Wow, and it didn’t even take a federal “stimulus” subsidy to create it.
Not so fast, say opponents. In the other corner, predictably, we have the usual cast of environmental zealots. But joining them on Friday in opposition to the Keystone XL project were two major unions purporting to represent bus drivers, and railroad and subway workers. There is the Transport Workers Union, a group with historical ties to the U.S. Communist Party. And we also have the Amalgamated Transit Union, which–not coincidentally–is also a partner with the Sierra Club in the Blue Green Alliance along with a number of other unions, notably the SEIU. The complaint from all of them is that the project is an environmental threat due to greenhouse gases and possible leaks. Of course, they make it sound as though the Keystone project brings some new and dire risk to the American experience, conveniently ignoring the fact that for decades there have been hundreds of thousands of miles of pipelines carrying billions of barrels of crude oil a year throughout the U.S. And the so-called “dirty sands” in Alberta from which TransCanada is extracting the crude that would be shipped through the Keystone XL project are going to be developed whether this pipeline gets built or not.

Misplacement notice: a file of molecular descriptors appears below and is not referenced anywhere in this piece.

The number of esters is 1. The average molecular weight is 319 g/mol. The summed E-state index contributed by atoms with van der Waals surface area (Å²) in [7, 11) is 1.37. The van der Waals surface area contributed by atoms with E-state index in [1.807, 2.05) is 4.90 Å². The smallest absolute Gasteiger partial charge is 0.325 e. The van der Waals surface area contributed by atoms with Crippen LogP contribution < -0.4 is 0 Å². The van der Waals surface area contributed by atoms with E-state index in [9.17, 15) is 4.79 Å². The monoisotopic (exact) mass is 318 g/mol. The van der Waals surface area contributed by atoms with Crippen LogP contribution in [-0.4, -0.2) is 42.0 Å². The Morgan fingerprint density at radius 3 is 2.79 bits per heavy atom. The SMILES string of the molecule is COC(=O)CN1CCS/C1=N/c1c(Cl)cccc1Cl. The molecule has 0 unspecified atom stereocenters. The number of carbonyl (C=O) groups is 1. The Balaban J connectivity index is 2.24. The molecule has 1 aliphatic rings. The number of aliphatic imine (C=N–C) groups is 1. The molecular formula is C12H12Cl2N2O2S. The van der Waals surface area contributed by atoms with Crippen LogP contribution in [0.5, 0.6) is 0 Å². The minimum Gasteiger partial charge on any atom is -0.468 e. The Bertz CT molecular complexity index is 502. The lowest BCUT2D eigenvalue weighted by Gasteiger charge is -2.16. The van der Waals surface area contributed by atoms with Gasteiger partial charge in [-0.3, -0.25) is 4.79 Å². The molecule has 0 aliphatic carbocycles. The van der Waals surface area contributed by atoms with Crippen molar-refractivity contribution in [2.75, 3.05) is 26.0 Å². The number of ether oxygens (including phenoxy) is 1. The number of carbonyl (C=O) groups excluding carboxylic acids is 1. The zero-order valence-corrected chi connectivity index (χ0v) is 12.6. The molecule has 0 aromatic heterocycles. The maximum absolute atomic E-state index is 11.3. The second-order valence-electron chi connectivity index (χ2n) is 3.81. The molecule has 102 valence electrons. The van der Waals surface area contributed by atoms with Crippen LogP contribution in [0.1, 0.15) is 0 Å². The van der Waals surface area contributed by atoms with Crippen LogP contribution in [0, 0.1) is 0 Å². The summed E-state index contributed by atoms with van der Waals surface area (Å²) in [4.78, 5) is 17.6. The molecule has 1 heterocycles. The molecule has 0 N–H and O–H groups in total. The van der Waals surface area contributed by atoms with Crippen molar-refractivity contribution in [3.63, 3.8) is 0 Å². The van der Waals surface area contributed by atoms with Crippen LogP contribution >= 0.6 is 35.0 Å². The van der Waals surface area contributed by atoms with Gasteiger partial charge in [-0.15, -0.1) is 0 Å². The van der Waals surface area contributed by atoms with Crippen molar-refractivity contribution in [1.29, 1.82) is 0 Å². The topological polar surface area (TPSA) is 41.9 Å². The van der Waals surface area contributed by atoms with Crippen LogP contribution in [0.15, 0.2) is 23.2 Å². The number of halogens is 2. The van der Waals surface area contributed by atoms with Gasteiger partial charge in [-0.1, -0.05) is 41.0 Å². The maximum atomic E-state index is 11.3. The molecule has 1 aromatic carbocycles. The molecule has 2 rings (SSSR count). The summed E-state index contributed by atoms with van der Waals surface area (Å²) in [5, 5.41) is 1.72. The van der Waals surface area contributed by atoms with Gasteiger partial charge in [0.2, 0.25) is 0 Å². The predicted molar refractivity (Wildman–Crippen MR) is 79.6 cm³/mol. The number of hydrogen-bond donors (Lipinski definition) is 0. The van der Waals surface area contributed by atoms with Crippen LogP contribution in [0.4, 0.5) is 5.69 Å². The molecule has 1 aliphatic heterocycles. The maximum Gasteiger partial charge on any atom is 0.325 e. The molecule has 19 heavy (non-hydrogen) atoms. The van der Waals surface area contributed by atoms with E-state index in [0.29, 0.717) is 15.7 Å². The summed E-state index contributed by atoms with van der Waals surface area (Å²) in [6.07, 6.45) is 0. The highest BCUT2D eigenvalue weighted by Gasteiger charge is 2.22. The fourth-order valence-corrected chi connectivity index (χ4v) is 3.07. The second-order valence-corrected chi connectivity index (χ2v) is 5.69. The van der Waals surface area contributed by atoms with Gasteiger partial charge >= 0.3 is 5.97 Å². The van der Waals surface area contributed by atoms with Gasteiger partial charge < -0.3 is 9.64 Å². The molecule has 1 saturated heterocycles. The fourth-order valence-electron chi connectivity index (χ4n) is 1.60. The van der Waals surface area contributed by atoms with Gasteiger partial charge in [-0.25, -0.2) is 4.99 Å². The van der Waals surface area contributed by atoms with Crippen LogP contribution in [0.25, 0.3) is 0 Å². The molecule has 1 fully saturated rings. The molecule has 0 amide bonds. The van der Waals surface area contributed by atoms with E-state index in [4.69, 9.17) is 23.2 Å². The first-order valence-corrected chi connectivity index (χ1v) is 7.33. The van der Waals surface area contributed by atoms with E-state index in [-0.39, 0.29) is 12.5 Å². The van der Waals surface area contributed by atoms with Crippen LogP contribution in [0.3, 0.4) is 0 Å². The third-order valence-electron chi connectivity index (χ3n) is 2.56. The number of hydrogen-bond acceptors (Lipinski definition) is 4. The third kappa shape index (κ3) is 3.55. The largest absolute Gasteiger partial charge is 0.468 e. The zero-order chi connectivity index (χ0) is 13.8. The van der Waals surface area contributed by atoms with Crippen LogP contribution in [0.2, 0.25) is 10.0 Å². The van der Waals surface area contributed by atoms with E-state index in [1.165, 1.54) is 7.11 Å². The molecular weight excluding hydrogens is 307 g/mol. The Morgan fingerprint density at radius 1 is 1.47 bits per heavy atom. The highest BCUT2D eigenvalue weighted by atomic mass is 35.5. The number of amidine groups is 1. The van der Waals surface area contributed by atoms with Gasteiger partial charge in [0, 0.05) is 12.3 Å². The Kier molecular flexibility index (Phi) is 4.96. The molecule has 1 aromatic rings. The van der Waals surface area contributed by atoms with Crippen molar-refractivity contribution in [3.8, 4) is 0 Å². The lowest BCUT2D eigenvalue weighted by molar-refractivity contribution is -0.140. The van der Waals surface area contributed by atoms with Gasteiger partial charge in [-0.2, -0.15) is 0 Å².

The bigger question is what this environmental issue has to do with the collective bargaining rights of bus drivers and subway workers. The TWU and ATU are labor unions; they collect forced dues from their members ostensibly for the purpose negotiating on their collective behalf with their respective management groups. Environmental lobbying would seem to be well beyond their purview. Unless, I suppose, the argument is that expanding crude supply to U.S. refineries would result in lower gasoline prices, thus reducing bus and subway ridership.
Yes, artificially propping up gasoline prices by preventing increased supply; I’m sure that’s the way to get the economy back on track and create jobs. Maybe we can subsidize other producers like farmers not to produce while we’re at it. Oh, wait . . .